“I had enough time to go through my bag of clothes and take a shower, and as soon as I was out of the shower, I got a call saying, ‘Hey, you’re cleared (his arrival COVID-19 test). Can you make a bus in 10 minutes for your practice?’ I was like, ‘Yes, I can,’” he said.
“I hopped on the bus, did my practice. Came back and opened up social media for like the first time and I saw myself fully bearded. I didn’t even have time to shave.”
He was running on adrenaline on Tuesday, he said, although he’d had a decent sleep thanks partly to careful planning for jet lag.
Asked how long his journey was, Messing shrugged.
“I don’t even know what day it is,” he said.
“We went the wrong way around, to be sitting in Vancouver on the Pacific Ocean, and then to go the other direction over the Atlantic Ocean definitely made things a little more adventurous,” he added. “We’re going to be going around the world in what’s going to feel like 80 days on this trip, because we’re going over the Pacific going home. It’s a journey.”
Roman Sadovksy, Canada’s other men’s singles entry, has had his own Olympic struggles. After a couple of error-filled programs in the team event, he popped two jumps on Tuesday, and finished 29th out of 29 skaters, and so didn’t advance to Thursday’s free program.
The 22-year-old from Toronto was at a loss to understand why.
“I don’t know. I don’t know. Tough,” Sadovsky said. “I felt really excited coming here. I wasn’t very nervous. I didn’t feel more nervous here than in other competitions. Just something didn’t click.”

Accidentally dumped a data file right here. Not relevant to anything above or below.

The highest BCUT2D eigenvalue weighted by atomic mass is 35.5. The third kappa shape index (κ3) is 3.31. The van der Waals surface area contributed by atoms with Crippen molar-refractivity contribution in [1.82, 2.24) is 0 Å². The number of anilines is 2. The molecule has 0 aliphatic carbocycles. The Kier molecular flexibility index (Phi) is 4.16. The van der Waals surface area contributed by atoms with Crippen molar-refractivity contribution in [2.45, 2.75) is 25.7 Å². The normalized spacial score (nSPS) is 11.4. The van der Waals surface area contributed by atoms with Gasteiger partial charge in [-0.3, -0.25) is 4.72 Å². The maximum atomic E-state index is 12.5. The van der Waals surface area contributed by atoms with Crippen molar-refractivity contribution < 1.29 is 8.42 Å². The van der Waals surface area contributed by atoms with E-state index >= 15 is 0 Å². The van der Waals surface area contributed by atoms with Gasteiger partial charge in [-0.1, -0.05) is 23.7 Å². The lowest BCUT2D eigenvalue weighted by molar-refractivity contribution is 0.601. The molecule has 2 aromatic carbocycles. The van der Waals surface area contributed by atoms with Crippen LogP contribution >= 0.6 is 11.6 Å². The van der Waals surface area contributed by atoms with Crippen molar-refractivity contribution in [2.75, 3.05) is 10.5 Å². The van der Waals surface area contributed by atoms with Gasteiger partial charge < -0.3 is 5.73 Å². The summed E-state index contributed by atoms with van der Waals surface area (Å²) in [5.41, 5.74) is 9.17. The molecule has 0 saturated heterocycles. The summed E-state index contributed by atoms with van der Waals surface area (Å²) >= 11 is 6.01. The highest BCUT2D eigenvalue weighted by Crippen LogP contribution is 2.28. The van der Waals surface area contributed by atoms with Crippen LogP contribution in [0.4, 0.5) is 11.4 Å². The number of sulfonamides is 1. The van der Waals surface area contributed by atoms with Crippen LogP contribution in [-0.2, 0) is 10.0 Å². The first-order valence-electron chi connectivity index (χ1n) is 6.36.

Messing, who has dual citizenship because his mom was born in Edmonton, initially competed for the U.S., but switched affiliation in the 2014-15 season. He became the first Alaskan Olympian when he qualified for Canada’s team in 2018.
While he grew up in Alaska, he has deep roots in Canada. According to The Canadian Encyclopedia and other historical sources, his great, great grandfather on his mom’s side, Manzo Nagano, is the first known Japanese immigrant to Canada. It’s believed he arrived in Victoria in 1877 aboard a British steamer.
There’s a mountain peak, Mount Manzo Nagano, named in his honour to commemorate the arrival of Japanese immigrants, in a remote coastal area of B.C.
COVID-19 has wreaked havoc with figure skating. American Vincent Zhou was forced to withdraw from men’s singles after testing positive a day earlier.
Last month, Stephen Gogolev was unable to compete at Canada’s Olympic trials after testing positive upon arrival in Ottawa. And Nam Nguyen struggled to sixth place after contracting the virus a week earlier.
COVID-19 restrictions meant only a few hundred fans – evenly spaced for social distancing – were permitted to attend Tuesday’s skating at Capital Indoor Stadium. While skating fans are known for showering their favourite skaters with stuffed animals and flowers, the PA announcer reminded fans it’s not permitted in Beijing.
There could be plenty of movement on the leadership on Thursday with just 10 points separating fifth and 14th place.